At first glance, the Knicks' box score from Sunday against the Jazz looks like that of a victory. The team shot 51% from the field, 40% from deep, and dished out 18 assists. Two players scored 28 points as New York amassed 109 points. This type of effort was good enough to build an early double-digit lead, but by game's end, the Knicks had nothing more to show for it all than a defeat.
The Jazz have plenty of offensive weapons that can attack opposing teams. Sunday's game was one where they all happened to catch fire at once, overwhelming the Knicks throughout. Trying to cover much more ground than what they're used to, in order to slow down multiple weapons, New York was helpless. There were too many unsuccessful switches and an overall failure to communicate.
Defense aside, it's a shame to see the Knicks play at such a high level offensively and not be able to close the deal. Much of the same effort from Friday's win over the Bulls was there, but it came and went in bunches.
Getting Kristaps Porzingis the ball early and often is obviously a primary goal for the Knicks' offense. Following 14 first-quarter points, it's clear they were able to do that. But after the big man committed two fouls, he was forced to sit and the Knicks couldn't help him find his way again until it was too late. In a rather rare sight this season, Brandon Jennings failed to set Porzingis up.
With so many skilled weapons around him, Derrick Rose doesn't always have to score the basketball. That said, he should always play with the same level of aggression and keep attacking the basket. Rose's penetration could very well lead to easy points in his scoring column. That's not all it creates, however. The more Rose drives inside, the more he'll draw defenders in to guard him. That leaves his teammates open for steady scoring opportunities if he can find them.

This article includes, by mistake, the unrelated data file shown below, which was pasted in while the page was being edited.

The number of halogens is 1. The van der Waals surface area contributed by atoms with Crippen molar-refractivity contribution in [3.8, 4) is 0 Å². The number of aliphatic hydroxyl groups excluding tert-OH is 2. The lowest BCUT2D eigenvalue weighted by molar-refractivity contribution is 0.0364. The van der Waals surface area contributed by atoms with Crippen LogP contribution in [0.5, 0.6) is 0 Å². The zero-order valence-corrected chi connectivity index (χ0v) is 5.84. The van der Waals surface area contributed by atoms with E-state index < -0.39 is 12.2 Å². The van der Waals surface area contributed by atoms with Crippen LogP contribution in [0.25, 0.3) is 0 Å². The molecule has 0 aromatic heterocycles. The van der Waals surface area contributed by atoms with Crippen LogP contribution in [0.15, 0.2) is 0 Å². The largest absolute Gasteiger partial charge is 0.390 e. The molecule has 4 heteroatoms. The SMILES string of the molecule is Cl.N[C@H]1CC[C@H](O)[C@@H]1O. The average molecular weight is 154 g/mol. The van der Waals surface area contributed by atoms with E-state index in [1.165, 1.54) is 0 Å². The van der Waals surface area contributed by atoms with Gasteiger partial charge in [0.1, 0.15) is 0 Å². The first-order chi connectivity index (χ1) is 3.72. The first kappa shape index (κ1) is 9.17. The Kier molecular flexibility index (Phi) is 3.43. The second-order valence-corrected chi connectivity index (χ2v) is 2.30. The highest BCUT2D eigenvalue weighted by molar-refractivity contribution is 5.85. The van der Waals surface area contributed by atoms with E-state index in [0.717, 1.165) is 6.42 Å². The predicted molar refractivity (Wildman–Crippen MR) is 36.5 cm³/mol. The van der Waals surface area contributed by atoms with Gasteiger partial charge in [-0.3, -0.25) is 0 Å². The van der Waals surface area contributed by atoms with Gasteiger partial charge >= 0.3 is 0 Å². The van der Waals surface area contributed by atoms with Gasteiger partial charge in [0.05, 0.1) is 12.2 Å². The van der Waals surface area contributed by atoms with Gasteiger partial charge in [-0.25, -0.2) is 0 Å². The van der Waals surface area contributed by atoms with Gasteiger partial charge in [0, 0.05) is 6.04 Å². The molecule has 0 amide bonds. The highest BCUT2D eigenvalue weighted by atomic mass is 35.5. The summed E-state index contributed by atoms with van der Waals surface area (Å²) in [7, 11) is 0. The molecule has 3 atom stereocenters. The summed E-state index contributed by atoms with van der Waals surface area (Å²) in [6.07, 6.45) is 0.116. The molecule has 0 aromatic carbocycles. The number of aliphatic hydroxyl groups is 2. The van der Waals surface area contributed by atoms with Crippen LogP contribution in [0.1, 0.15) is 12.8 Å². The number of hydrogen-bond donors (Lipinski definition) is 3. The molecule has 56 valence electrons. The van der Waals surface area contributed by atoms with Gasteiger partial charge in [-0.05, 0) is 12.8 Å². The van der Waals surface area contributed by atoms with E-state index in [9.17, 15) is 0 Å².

Rose's ability to run the floor in such a fashion stands tall as an obvious key to the Knicks' success. However, he didn't stick to that game plan until there was an increased level of urgency and his team was on the ropes, ready to lose. If the same level of awareness was there from start to finish, the Knicks wouldn't have been forced to scramble and attempt to recapture a lost lead. They would have been in control. An inconsistent offense couldn't spark the team's defense.
Carmelo Anthony's 28 points may have kept the Knicks close enough, but it's clear the consistent involvement of Porzingis and Rose (or lack thereof) was the difference between winning and losing. The fact that Anthony can't do it alone and carry this team has been proven again and again.
The Knicks undoubtedly have to work on their defensive cohesiveness. Communicating with one another takes time. New York's talented scorers could help cover up the defensive lapses in the meantime. The keys to success on the offensive end would appear much more obvious. The team simply failed to carry out a very clear game plan from start to finish.